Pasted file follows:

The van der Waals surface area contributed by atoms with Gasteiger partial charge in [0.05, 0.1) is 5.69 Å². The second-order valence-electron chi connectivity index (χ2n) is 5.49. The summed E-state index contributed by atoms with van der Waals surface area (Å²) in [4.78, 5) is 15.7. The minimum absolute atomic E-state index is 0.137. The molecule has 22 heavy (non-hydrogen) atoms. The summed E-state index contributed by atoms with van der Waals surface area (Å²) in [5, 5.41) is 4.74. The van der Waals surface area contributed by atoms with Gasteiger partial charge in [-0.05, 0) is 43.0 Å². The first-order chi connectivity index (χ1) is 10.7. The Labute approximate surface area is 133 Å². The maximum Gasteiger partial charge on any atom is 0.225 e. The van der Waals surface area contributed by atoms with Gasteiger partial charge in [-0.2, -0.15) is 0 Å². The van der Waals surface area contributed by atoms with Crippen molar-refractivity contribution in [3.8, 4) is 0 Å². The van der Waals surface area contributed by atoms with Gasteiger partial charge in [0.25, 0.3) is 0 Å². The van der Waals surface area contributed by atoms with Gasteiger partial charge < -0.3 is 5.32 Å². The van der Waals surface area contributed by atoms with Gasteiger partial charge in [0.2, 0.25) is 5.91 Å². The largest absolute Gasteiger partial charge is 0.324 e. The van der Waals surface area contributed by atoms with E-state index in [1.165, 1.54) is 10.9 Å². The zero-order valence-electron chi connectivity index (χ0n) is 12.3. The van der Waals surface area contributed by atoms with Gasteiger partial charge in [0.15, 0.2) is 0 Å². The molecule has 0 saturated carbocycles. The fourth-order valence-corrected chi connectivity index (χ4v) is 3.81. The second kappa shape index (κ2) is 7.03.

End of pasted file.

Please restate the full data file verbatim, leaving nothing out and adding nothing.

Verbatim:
The van der Waals surface area contributed by atoms with Gasteiger partial charge in [0.05, 0.1) is 5.69 Å². The second-order valence-electron chi connectivity index (χ2n) is 5.49. The summed E-state index contributed by atoms with van der Waals surface area (Å²) in [4.78, 5) is 15.7. The minimum absolute atomic E-state index is 0.137. The molecule has 22 heavy (non-hydrogen) atoms. The summed E-state index contributed by atoms with van der Waals surface area (Å²) in [5, 5.41) is 4.74. The van der Waals surface area contributed by atoms with Gasteiger partial charge in [-0.05, 0) is 43.0 Å². The first-order chi connectivity index (χ1) is 10.7. The Labute approximate surface area is 133 Å². The maximum Gasteiger partial charge on any atom is 0.225 e. The van der Waals surface area contributed by atoms with Gasteiger partial charge in [-0.2, -0.15) is 0 Å². The van der Waals surface area contributed by atoms with Crippen molar-refractivity contribution in [3.8, 4) is 0 Å². The van der Waals surface area contributed by atoms with Gasteiger partial charge in [0.25, 0.3) is 0 Å². The van der Waals surface area contributed by atoms with Gasteiger partial charge < -0.3 is 5.32 Å². The van der Waals surface area contributed by atoms with Gasteiger partial charge in [0.2, 0.25) is 5.91 Å². The largest absolute Gasteiger partial charge is 0.324 e. The van der Waals surface area contributed by atoms with E-state index in [1.165, 1.54) is 10.9 Å². The zero-order valence-electron chi connectivity index (χ0n) is 12.3. The van der Waals surface area contributed by atoms with Gasteiger partial charge in [0.15, 0.2) is 0 Å². The molecule has 0 saturated carbocycles. The fourth-order valence-corrected chi connectivity index (χ4v) is 3.81. The second kappa shape index (κ2) is 7.03.